Why it is essential to fact-check Trump’s statements
Artwork by Eli Canter: Trump has accused many news companies of “fake news.”
A recent tweet from Donald Trump reads, “The so-called angry crowds in home districts of some Republicans are actually, in numerous cases, planned out by liberal activists. Sad!” Even though this is far from the truth, as the majority of the protests are grassroot movements by unpaid citizens, Trump’s message has been accepted by his supporters. This has been a common theme over the last few years. In 140 characters or less, Trump has the ability to influence his legions of followers with the click of a button.
Unfortunately, Trump does not use this platform to tell the truth. His Twitter posts or speeches are rarely based on reality. In fact, studies show that almost 90% of what he’s been saying is either a blatant lie or barely qualified as a half truth. When an authoritative figure, such as the President, says something, it is taken seriously. We assume that remarks made by our leaders are true. Some fluff from politicians can be expected, but not to the extent seen this past year. Facts are powerful. When used correctly, words can motivate people to take a stand, inspire change, or contribute to social and scientific progress. The perversion of the truth, however, when presented as fact, is dangerous.
The most important human innovation is the written word. Since its creation, writing has mutated into a wide variety of forms: novels, plays, speeches, fables, poems, and diaries. Nonfiction permeates throughout all these forms, and with it carries truth and facts in an easily accessible package. Human beings crave knowledge. On a purely physical level, there are obvious benefits to learning. The more one learns, the more connections form in the brain, increasing thinking power and overall cognitive ability. However, nonfiction can have a more abstract purpose. People trust the truth; it’s what gives nonfiction its power. Unfortunately, when a falsity is presented under the guise of being a fact, it influences people to make incorrect decisions. Nonfiction continues to be a mighty tool for positive change, but especially in today’s technological world, it can also be used for a more dangerous purpose.
When a falsity is cloaked in the veil of nonfiction, it can have dangerous ramifications. In 1925, Hitler published his autobiography, Mein Kampf. In it, he presents abominable accusations as facts. Referring to the Jews, he states, “The nationalization of our masses will succeed only when, aside from all the positive struggle for the soul of our people, their international poisoners are exterminated.” For a German reading this in the early 1900s, looking for a scapegoat for the economic crisis in their country, they would have no reason not to believe the writings of an influential politician. It’s presented as nonfiction, but clearly doesn’t contain facts. Hitler harnessed nonfiction for his own benefit, and spread lies throughout his country under the ruse that they were truths. When one ignores the definition of nonfiction, it can have deadly consequences. Ten million exterminations later, the damage caused is clear.
When it comes to influential nonfiction, religious texts trump all. From the Bible to the Quran, each claims to be the true doctrine. Both can lead to positive results; the Bible and the Quran preach peace and tolerance. However, when accepted as fact, both texts can lead to violence and hate. For the casual believer, a loose interpretation is applied. They realize that many parts of these antiquated documents are not applicable today, and only follow the parts that are relevant to modern day. Extremists, however, follow very literal interpretations of these texts. The Ku Klux Klan took the Bible’s description of Ham’s punishment as fact, and used it as an excuse to inflict harm and fear upon countless African-Americans. ISIS takes most of their ideology from an extremely literal interpretation of the Quran, using it as a basis for their increasingly bold terrorist attacks. Again, nonfiction has the power to move and influence people, because they assume it contains the truth. However, when people use a text to justify a violent act, the purpose of nonfiction is perverted.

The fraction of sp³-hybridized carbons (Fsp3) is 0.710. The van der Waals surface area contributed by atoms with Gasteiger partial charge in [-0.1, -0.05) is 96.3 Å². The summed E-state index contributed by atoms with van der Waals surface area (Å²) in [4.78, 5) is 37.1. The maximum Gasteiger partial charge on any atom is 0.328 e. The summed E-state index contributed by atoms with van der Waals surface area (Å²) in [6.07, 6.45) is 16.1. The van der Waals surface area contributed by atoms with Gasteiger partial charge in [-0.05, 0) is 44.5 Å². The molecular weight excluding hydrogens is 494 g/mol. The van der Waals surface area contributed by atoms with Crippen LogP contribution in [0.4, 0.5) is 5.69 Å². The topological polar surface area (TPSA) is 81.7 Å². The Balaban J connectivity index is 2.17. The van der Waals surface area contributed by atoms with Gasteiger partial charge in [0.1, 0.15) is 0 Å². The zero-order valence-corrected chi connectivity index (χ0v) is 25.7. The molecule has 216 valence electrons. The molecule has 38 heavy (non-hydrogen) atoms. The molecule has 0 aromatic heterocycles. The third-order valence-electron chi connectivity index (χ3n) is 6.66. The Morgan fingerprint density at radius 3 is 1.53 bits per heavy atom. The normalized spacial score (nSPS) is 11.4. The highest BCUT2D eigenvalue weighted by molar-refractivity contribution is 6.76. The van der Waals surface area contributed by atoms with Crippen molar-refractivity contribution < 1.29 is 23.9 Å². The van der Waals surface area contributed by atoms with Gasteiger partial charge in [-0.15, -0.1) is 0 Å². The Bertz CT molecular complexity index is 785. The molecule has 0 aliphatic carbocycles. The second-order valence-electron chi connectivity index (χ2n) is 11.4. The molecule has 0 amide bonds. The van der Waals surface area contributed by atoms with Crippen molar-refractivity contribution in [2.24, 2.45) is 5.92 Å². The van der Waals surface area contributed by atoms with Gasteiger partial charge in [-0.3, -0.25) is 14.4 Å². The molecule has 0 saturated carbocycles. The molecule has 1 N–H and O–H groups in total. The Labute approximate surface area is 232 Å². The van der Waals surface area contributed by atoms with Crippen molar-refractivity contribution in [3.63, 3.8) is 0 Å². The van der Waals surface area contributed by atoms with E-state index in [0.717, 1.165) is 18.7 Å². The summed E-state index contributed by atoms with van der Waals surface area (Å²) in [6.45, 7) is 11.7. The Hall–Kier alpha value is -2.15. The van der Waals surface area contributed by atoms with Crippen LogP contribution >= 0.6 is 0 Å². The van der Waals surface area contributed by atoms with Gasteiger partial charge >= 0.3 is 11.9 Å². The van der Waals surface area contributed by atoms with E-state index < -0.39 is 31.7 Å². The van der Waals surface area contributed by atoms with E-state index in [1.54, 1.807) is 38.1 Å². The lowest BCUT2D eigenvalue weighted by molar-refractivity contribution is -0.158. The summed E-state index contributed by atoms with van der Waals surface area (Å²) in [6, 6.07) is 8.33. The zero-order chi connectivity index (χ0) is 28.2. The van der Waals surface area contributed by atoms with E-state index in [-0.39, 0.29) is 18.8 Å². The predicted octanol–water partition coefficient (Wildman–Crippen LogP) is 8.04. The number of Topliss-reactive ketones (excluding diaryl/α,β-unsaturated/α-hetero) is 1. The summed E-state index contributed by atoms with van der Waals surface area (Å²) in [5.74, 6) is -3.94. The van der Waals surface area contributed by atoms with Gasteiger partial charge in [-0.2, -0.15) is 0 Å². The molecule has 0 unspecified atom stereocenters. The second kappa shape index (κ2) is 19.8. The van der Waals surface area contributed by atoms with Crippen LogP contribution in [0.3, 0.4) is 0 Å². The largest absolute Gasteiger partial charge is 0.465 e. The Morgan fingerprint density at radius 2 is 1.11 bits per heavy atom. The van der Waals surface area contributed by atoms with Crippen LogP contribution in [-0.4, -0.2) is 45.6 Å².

While there certainly has been instances of “fake news,” equally dangerous is the current attack on the media. Trump’s crusade to label negative press as “fake” has the potential for serious consequences. The media is where the average American gets their news; most people are not witnessing the developing stories first hand. To be informed, one must use the sources available to them to get information about current events. While not all news sources are unbiased, reputable organizations can be trusted to present the truth to the best of their ability. However, Trump’s attempts to discredit them will leave some Americans unsure of who to trust and uninformed on important topics. His barring them from press briefings will convince some of his followers that journalists are liars, and that he is the only one telling the truth. With professional journalists and broadcasters out of the way, Trump can paint any picture he chooses of what’s happening in the world. The reason the United States has freedom of the press is to keep the government in check, and with his attack on the media, Trump is dangerously close to violating that power.
The truth can facilitate positive change, improvements, and innovations. However, when misused, it has the power to destroy and desecrate. With Trump as our President, it is more important than ever to be vigilant in identifying when a lie is being presented as a fact. One tweet can cause a lot more than 140 characters worth of destruction.
By Henry Brody